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Borderline Final Version

"Borderline" is a song by American singer Madonna from her debut studio album Madonna (1983). Written and produced by Reggie Lucas, the song was remixed by John "Jellybean" Benitez. It was released by Sire Records as the fifth and final single from the album on February 15, 1984. The song is also included on Madonna's greatest hits albums The Immaculate Collection (1990) and Celebration (2009).

Borderline Final Version

After recording "Borderline" in February 1983, Madonna was unhappy with the final version, feeling that Lucas used too many instruments and did not consider her ideas.[6] This led to a dispute between the two and, after finishing the album, Lucas left the project without altering the songs to Madonna's specifications. The singer asked Funhouse DJ John "Jellybean" Benitez to remix "Borderline" and two of the other recorded tracks.[7][3] Upon hearing the final version, Seymour Stein, head of Sire Records, declared, "I dared to believe this was going to be huge beyond belief, the biggest thing I'd ever had, after I heard 'Borderline'... The passion that she put into that song, I thought, there's no stopping this girl".[1]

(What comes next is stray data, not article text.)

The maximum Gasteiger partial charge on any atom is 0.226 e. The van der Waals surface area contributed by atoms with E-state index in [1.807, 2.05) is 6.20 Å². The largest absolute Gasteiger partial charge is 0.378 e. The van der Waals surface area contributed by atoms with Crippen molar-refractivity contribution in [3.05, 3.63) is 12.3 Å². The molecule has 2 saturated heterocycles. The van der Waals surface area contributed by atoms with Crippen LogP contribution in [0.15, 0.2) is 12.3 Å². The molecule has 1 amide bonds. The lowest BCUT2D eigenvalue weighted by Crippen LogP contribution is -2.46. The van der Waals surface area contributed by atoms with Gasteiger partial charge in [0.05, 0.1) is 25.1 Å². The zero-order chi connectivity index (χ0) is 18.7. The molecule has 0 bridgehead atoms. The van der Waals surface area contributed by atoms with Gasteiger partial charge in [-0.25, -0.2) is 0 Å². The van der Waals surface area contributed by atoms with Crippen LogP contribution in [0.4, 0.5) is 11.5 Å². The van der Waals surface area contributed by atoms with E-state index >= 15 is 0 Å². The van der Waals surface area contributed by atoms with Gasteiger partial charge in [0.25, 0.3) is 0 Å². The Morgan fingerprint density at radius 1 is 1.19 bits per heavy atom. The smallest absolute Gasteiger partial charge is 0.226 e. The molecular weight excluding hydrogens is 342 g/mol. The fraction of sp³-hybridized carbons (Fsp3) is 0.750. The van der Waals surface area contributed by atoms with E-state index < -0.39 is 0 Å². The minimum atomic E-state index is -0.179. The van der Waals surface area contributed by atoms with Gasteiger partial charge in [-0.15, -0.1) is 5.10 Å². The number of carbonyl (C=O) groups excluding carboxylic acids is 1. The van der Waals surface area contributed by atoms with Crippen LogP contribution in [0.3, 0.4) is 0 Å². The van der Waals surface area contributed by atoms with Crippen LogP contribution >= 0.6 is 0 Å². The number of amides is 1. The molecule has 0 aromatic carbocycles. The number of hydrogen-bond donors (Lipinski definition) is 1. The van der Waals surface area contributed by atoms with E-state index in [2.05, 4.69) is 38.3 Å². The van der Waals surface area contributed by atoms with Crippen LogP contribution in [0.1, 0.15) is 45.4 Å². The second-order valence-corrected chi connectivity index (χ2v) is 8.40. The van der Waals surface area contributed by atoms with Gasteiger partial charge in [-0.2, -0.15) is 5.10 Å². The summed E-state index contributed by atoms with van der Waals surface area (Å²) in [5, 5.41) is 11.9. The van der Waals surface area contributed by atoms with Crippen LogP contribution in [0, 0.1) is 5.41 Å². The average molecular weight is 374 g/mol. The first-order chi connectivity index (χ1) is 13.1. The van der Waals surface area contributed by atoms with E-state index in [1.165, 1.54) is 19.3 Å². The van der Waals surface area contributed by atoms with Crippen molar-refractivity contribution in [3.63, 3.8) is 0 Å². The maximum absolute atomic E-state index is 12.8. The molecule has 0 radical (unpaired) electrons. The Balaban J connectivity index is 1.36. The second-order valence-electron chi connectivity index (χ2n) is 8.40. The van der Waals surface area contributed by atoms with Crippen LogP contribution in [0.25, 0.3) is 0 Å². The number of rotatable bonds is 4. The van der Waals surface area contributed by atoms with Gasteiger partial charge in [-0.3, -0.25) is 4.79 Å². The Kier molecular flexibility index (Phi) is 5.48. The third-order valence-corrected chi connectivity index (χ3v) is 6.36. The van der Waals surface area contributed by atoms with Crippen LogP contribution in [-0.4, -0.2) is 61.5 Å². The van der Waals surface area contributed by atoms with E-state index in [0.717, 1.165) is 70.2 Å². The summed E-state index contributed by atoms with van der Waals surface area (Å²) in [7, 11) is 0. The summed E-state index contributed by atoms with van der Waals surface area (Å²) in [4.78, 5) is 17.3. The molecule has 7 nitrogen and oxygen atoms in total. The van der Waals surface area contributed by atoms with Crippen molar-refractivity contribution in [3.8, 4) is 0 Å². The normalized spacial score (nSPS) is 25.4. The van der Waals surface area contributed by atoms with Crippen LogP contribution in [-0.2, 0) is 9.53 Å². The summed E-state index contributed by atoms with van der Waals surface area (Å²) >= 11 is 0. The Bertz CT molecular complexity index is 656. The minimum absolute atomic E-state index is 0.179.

"Borderline" was officially released as the Madonna album's fifth and final single on February 15, 1984.[37] The week of March 3, several radio stations began to add it to its rotation, which caused it to enter Billboard's Bubbling Under Hot 100 chart at number 103.[38] One week later, it entered the Hot 100 at number 88, eventually peaking at number 10 on June 16, becoming Madonna's first top-ten hit; it remained on the chart for 30 weeks.[39][40] On March 24, the track made its debut on the Dance Club Songs chart at number 67; it reached number four the week of May 11.[41][42] "Borderline" also proved to be a crossover success by peaking at 23 on the Hot Adult Contemporary Tracks chart.[43] On October 22, 1998, the song was certified gold by the Recording Industry Association of America (RIAA) for shipment of 500,000 copies.[44] In Canada, the single debuted at number 56 in the RPM issue dated August 4, 1984 and peaked at 25 on September 15.[45][46] The song was present on the chart for 14 weeks.[47]